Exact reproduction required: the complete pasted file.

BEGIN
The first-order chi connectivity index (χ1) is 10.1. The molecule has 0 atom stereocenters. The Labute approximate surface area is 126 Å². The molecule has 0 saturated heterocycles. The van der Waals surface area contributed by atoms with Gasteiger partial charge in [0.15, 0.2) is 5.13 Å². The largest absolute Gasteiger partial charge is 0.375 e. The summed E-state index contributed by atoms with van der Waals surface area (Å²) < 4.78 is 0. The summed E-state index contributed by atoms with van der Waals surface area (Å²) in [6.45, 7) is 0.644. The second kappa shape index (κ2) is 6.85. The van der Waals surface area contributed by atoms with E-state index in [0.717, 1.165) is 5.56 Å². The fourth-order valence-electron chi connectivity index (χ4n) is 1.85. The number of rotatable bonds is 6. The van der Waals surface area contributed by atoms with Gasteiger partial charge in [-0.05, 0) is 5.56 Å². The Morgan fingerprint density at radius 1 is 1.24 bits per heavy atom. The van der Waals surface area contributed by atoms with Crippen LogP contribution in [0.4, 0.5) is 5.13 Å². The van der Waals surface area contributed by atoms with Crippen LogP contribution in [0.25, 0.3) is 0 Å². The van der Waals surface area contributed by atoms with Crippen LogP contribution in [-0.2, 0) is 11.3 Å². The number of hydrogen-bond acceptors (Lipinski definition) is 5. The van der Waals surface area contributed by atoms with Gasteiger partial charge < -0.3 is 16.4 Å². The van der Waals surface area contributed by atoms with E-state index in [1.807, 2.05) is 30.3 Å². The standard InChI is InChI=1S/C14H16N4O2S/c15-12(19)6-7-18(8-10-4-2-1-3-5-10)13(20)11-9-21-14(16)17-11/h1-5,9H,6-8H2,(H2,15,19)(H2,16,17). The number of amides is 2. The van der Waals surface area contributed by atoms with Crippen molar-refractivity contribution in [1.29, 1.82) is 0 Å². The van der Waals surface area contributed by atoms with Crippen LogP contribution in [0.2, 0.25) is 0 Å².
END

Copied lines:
The first-order chi connectivity index (χ1) is 10.1. The molecule has 0 atom stereocenters. The Labute approximate surface area is 126 Å². The molecule has 0 saturated heterocycles. The van der Waals surface area contributed by atoms with Gasteiger partial charge in [0.15, 0.2) is 5.13 Å². The largest absolute Gasteiger partial charge is 0.375 e. The summed E-state index contributed by atoms with van der Waals surface area (Å²) < 4.78 is 0. The summed E-state index contributed by atoms with van der Waals surface area (Å²) in [6.45, 7) is 0.644. The second kappa shape index (κ2) is 6.85. The van der Waals surface area contributed by atoms with E-state index in [0.717, 1.165) is 5.56 Å². The fourth-order valence-electron chi connectivity index (χ4n) is 1.85. The number of rotatable bonds is 6. The van der Waals surface area contributed by atoms with Gasteiger partial charge in [-0.05, 0) is 5.56 Å². The Morgan fingerprint density at radius 1 is 1.24 bits per heavy atom. The van der Waals surface area contributed by atoms with Crippen LogP contribution in [0.4, 0.5) is 5.13 Å². The van der Waals surface area contributed by atoms with Crippen LogP contribution in [0.25, 0.3) is 0 Å². The van der Waals surface area contributed by atoms with Crippen LogP contribution in [-0.2, 0) is 11.3 Å². The number of hydrogen-bond acceptors (Lipinski definition) is 5. The van der Waals surface area contributed by atoms with Gasteiger partial charge < -0.3 is 16.4 Å². The van der Waals surface area contributed by atoms with E-state index in [1.807, 2.05) is 30.3 Å². The standard InChI is InChI=1S/C14H16N4O2S/c15-12(19)6-7-18(8-10-4-2-1-3-5-10)13(20)11-9-21-14(16)17-11/h1-5,9H,6-8H2,(H2,15,19)(H2,16,17). The number of amides is 2. The van der Waals surface area contributed by atoms with Crippen molar-refractivity contribution in [1.29, 1.82) is 0 Å². The van der Waals surface area contributed by atoms with Crippen LogP contribution in [0.2, 0.25) is 0 Å².